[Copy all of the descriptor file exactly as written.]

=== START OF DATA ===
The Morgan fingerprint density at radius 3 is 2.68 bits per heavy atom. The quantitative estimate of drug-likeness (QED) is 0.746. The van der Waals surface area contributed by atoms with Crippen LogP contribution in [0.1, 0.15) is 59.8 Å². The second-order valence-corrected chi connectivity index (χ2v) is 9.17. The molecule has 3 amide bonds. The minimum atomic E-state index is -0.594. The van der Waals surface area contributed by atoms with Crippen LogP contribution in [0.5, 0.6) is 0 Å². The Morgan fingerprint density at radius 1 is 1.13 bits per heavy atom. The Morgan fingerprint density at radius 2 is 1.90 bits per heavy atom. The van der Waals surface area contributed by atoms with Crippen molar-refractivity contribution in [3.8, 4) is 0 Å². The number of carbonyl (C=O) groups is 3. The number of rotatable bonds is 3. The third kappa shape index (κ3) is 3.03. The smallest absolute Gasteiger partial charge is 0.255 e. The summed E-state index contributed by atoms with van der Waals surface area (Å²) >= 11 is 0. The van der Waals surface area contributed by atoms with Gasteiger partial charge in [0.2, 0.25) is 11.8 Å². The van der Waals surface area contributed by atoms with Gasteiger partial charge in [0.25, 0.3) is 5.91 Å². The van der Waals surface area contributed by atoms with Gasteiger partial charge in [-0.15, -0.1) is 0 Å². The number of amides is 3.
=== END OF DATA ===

The Morgan fingerprint density at radius 3 is 2.68 bits per heavy atom. The quantitative estimate of drug-likeness (QED) is 0.746. The van der Waals surface area contributed by atoms with Crippen LogP contribution in [0.1, 0.15) is 59.8 Å². The second-order valence-corrected chi connectivity index (χ2v) is 9.17. The molecule has 3 amide bonds. The minimum atomic E-state index is -0.594. The van der Waals surface area contributed by atoms with Crippen LogP contribution in [0.5, 0.6) is 0 Å². The Morgan fingerprint density at radius 1 is 1.13 bits per heavy atom. The Morgan fingerprint density at radius 2 is 1.90 bits per heavy atom. The van der Waals surface area contributed by atoms with Crippen molar-refractivity contribution in [3.8, 4) is 0 Å². The number of carbonyl (C=O) groups is 3. The number of rotatable bonds is 3. The third kappa shape index (κ3) is 3.03. The smallest absolute Gasteiger partial charge is 0.255 e. The summed E-state index contributed by atoms with van der Waals surface area (Å²) >= 11 is 0. The van der Waals surface area contributed by atoms with Gasteiger partial charge in [0.2, 0.25) is 11.8 Å². The van der Waals surface area contributed by atoms with Gasteiger partial charge in [0.25, 0.3) is 5.91 Å². The van der Waals surface area contributed by atoms with Gasteiger partial charge in [-0.15, -0.1) is 0 Å². The number of amides is 3.